U.S. health officials are cracking down on fruity disposable electronic cigarettes popular with teenagers, saying the companies never received permission to sell them in the U.S.
The Food and Drug Administration sent a letter Monday telling the company behind Puff Bar e-cigarettes to remove them from the market within 15 business days, including flavors like mango, pink lemonade and strawberry. An undated notice on the company’s website says online sales and distribution have ceased “until further notice.”
The agency also sent warning letters to nine other companies either selling similarly unauthorized e-cigarettes or nicotine solutions that illegally appeal to children. Some of those mimic packaging of sweets and cereals like Twinkies and Cinnamon Toast Crunch.
The seller of Puff Bar, Cool Clouds Distribution of Glendale, California, did not immediately respond to calls or emails seeking comment Monday.
The regulatory action comes months after anti-vaping advocates warned that disposable vapes like Puff Bar were a glaring loophole in the FDA’s ban on flavored e-cigarettes. That policy, which took effect in February, narrowly targeted reusable vaping devices like Juul, the blockbuster brand that helped trigger the teen vaping craze in the U.S. Under the policy, only menthol and tobacco flavors were allowed for those devices. But the flavor restrictions did not apply to disposable vaping products like Puff Bar.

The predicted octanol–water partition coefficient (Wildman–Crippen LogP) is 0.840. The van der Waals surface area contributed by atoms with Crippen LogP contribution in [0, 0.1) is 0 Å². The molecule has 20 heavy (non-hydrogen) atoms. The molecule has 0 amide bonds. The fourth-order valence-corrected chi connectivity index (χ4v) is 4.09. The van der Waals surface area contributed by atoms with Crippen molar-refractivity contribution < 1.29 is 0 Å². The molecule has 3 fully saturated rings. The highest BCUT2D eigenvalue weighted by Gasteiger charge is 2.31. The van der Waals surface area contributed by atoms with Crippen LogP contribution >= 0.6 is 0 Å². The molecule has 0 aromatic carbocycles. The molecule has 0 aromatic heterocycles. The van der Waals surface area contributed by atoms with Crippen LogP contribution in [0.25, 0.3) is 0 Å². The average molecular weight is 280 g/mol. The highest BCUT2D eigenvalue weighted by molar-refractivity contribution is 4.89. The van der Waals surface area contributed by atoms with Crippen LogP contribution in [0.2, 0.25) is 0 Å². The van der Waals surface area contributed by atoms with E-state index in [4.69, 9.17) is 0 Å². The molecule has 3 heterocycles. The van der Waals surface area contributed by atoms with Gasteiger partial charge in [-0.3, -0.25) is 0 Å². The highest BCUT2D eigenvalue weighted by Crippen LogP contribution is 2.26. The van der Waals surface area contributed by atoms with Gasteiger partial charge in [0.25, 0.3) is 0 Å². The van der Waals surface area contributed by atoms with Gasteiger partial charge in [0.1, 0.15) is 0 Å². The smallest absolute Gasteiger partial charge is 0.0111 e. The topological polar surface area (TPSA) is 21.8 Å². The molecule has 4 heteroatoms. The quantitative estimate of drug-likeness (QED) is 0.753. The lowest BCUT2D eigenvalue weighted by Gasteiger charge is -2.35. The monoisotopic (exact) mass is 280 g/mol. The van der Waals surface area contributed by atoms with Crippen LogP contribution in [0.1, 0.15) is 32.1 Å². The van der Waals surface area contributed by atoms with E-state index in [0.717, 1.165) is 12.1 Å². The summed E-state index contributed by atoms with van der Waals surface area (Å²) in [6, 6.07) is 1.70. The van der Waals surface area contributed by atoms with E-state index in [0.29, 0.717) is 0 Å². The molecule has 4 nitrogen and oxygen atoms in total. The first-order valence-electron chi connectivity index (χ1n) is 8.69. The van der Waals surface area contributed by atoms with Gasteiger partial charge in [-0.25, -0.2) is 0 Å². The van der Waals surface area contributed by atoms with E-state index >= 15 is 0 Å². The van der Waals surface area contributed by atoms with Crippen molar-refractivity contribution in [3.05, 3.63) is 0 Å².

The Campaign for Tobacco-Free Kids in a statement called the FDA action a “welcome, necessary and overdue step,” but also noted that it only addresses a “small number of these products and does not even cover all disposable e-cigarettes.”
The group has called for a ban on flavors for all types of vaping and tobacco products, including menthol. Vaping proponents say flavors can help adult smokers kick cigarettes, though the FDA has never approved any e-cigarette for that purpose.
All U.S. vaping companies face a September deadline to submit their products for FDA review. The long-delayed process is part of the FDA’s yearslong effort to regulate the multibillion-dollar vaping industry, which includes thousands of e-cigarette devices and nicotine solutions.
For months, the FDA has been consumed with the coronavirus outbreak, reviewing new tests and treatments. Earlier this year, the agency suspended in-person inspections at vape shops and convenience stores aimed at enforcing sales restrictions. Late last year, the U.S. raised the legal age to purchase e-cigarettes and all other tobacco and vaping products from 18 to 21.